Once we moved up to Blu-ray the results were just sublime and it was easy to almost convince yourself that the images were native 4K, so good was the video processing. The motion handling with 24p discs was excellent, thanks to the True Cinema Motionflow setting and the level of detail was breathtaking. The colours were spot on and the wonderful blacks gave the image a solidity and depth that was quite remarkable for an LCD TV. The local dimming is a triumph, handling torture tests like the attack on Bin Laden's camp in Zero Dark Thirty with great aplomb. The X-tended Dynamic Range also worked exceptionally well and a film like The Conspirator, which has a lot of high contrast shots with bright objects and dark backgrounds, looked fantastic.
We ended up watching quite a few Blu-rays on the X9005 and the Sony never disappointed, often looking more detailed than a Full HD TV, even though we know you can't add what isn't there. However, once we switched to our limited supply of actual 4K content the increased resolution became immediately apparent. The bigger the screen, the greater the impact and on the 65-inch Sony, 4K looked amazing; now all we need is a faster broadband connection so we can start watching Netflix 4K. The continued absence of 4K Blu-ray is a concern but at least there are companies like Netflix who are prepared to lead the way. It might not be ideal but it's a start.
Finally we watched some 3D content and here the incredibly bright panel really came into its own. In 3D the backlight defaults to Max and can't be changed, so we needed to ease the contrast back because, and we never thought we'd say this, the 3D was too bright. However once we had set everything up correctly the results were excellent with natural colours, plenty of detail and depth, no shortage of brightness and great motion handling. As with any active shutter system, some people may suffer from flicker or eye fatigue but personally we found the X9005 to be a great 3D performer. The 65-inch screen size helps create an suitably immersive experience, whilst the 4K panel gave the image so much detail that it added to the perception of depth. Our current 3D favourites - The Lego Movie and Stalingrad - both looked superb, giving the X9005 a clean sweep as far its picture performance is concerned.
The picture quality is superb, with natural colours, great video processing and deep blacks.
- Superb picture quality
- Very accurate images
- Fantastic black levels
- Great screen uniformity
- Excellent video processing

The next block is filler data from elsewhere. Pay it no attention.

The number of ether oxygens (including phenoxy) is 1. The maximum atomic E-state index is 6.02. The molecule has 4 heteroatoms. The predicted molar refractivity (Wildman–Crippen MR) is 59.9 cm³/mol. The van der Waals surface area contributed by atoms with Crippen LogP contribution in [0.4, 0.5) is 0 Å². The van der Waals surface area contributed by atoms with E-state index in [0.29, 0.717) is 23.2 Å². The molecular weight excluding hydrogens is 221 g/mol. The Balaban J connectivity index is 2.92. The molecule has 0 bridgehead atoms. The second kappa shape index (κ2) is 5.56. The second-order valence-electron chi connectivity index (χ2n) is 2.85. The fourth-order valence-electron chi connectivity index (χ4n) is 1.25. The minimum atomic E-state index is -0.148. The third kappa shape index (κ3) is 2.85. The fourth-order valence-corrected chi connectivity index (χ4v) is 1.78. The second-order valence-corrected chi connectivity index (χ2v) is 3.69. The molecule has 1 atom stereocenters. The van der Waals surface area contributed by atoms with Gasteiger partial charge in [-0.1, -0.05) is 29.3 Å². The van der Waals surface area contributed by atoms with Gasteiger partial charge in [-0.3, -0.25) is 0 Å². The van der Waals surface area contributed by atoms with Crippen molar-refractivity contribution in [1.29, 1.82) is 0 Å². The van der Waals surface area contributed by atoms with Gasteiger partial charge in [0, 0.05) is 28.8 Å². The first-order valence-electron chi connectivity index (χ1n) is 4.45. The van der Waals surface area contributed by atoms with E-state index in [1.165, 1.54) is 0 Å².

- Impressive sound quality
- Solid build quality
- Attractive price
- Design might not appeal to everyone
- Merest hint of banding
- Input lag a bit high for some
- It's big and very heavy
Sony KD-65X9005B (X9005B) Ultra HD 4K TV ReviewThe Sony KD-65X9005B is an absolutely superb Ultra HD 4K TV, that represents the very zenith of modern design and technology. Whilst its wedge shape may not be for all, there's no denying that its minimalist appearance and marvellous build quality mark the X9005 out as a TV of distinction. The increased chassis depth means that Sony can employ larger speakers and the use of magnetic fluid technology results in a superior audio performance. That's not all, you even have the option to add a wireless subwoofer if you want to improve the bass response. The X9005 also includes a clever foot stand that can be moved inwards to reduce the footprint, although it is worth mentioning that this TV is very wide and very heavy. In terms of other features you get Sony's latest Smart TV platform, with the emphasis on content, along with a One Touch controller, a built-in camera and two pairs of active shutter 3D glasses.
The out-of-the-box colour accuracy was excellent and after calibration the results reached a reference level, which was immediately obvious with actual content. The native blacks were excellent and the local dimming worked superbly, improving the blacks still further without losing shadow detail. The dynamic range was also impressive and the resulting images were at times breathtaking. Once you added in the excellent backlight uniformity and the top-drawer video processing the result was a gorgeous image. In fact our only negative comment would be the merest hint of banding on some camera pans. The picture quality with 4K content was incredible but upscaled high definition was equally as impressive. The 3D picture quality was also excellent and overall the X9005 barely put a foot wrong, delivering a near flawless performance. Once you add in the remarkably efficient energy consumption and an input lag that will be low enough for most owners, the result is a TV that is easily in the running for the best of the year.
Suggested retail price when reviewed: £3,499.00
Contrast/Dynamic Range/Black Level9
3D Picture Quality9
Ease Of Use8
Value for Money9
Our Review Ethos